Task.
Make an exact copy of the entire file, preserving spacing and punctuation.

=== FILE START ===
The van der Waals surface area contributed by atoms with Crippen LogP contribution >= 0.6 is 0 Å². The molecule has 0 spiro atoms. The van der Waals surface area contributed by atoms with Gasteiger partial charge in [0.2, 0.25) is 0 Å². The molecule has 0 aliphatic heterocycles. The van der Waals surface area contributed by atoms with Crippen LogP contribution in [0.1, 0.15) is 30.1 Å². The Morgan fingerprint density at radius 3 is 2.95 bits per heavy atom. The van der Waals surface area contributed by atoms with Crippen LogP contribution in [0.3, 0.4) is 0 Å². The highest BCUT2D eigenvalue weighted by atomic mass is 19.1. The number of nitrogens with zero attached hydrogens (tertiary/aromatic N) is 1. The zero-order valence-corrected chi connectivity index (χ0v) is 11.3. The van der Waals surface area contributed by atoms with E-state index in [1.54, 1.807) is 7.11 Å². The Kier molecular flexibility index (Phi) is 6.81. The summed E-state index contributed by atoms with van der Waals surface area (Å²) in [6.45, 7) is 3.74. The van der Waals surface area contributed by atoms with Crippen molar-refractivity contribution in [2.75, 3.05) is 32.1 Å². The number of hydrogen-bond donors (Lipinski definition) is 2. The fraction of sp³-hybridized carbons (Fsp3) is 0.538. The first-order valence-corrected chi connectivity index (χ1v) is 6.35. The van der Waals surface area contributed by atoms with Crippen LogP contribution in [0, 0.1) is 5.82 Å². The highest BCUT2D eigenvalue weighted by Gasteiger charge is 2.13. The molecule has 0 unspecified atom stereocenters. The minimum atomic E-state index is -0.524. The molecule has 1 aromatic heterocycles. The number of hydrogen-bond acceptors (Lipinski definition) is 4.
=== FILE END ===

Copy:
The van der Waals surface area contributed by atoms with Crippen LogP contribution >= 0.6 is 0 Å². The molecule has 0 spiro atoms. The van der Waals surface area contributed by atoms with Gasteiger partial charge in [0.2, 0.25) is 0 Å². The molecule has 0 aliphatic heterocycles. The van der Waals surface area contributed by atoms with Crippen LogP contribution in [0.1, 0.15) is 30.1 Å². The Morgan fingerprint density at radius 3 is 2.95 bits per heavy atom. The van der Waals surface area contributed by atoms with Crippen LogP contribution in [0.3, 0.4) is 0 Å². The highest BCUT2D eigenvalue weighted by atomic mass is 19.1. The number of nitrogens with zero attached hydrogens (tertiary/aromatic N) is 1. The zero-order valence-corrected chi connectivity index (χ0v) is 11.3. The van der Waals surface area contributed by atoms with E-state index in [1.54, 1.807) is 7.11 Å². The Kier molecular flexibility index (Phi) is 6.81. The summed E-state index contributed by atoms with van der Waals surface area (Å²) in [6.45, 7) is 3.74. The van der Waals surface area contributed by atoms with Crippen molar-refractivity contribution in [2.75, 3.05) is 32.1 Å². The number of hydrogen-bond donors (Lipinski definition) is 2. The fraction of sp³-hybridized carbons (Fsp3) is 0.538. The first-order valence-corrected chi connectivity index (χ1v) is 6.35. The van der Waals surface area contributed by atoms with Crippen LogP contribution in [0, 0.1) is 5.82 Å². The highest BCUT2D eigenvalue weighted by Gasteiger charge is 2.13. The molecule has 0 unspecified atom stereocenters. The minimum atomic E-state index is -0.524. The molecule has 1 aromatic heterocycles. The number of hydrogen-bond acceptors (Lipinski definition) is 4.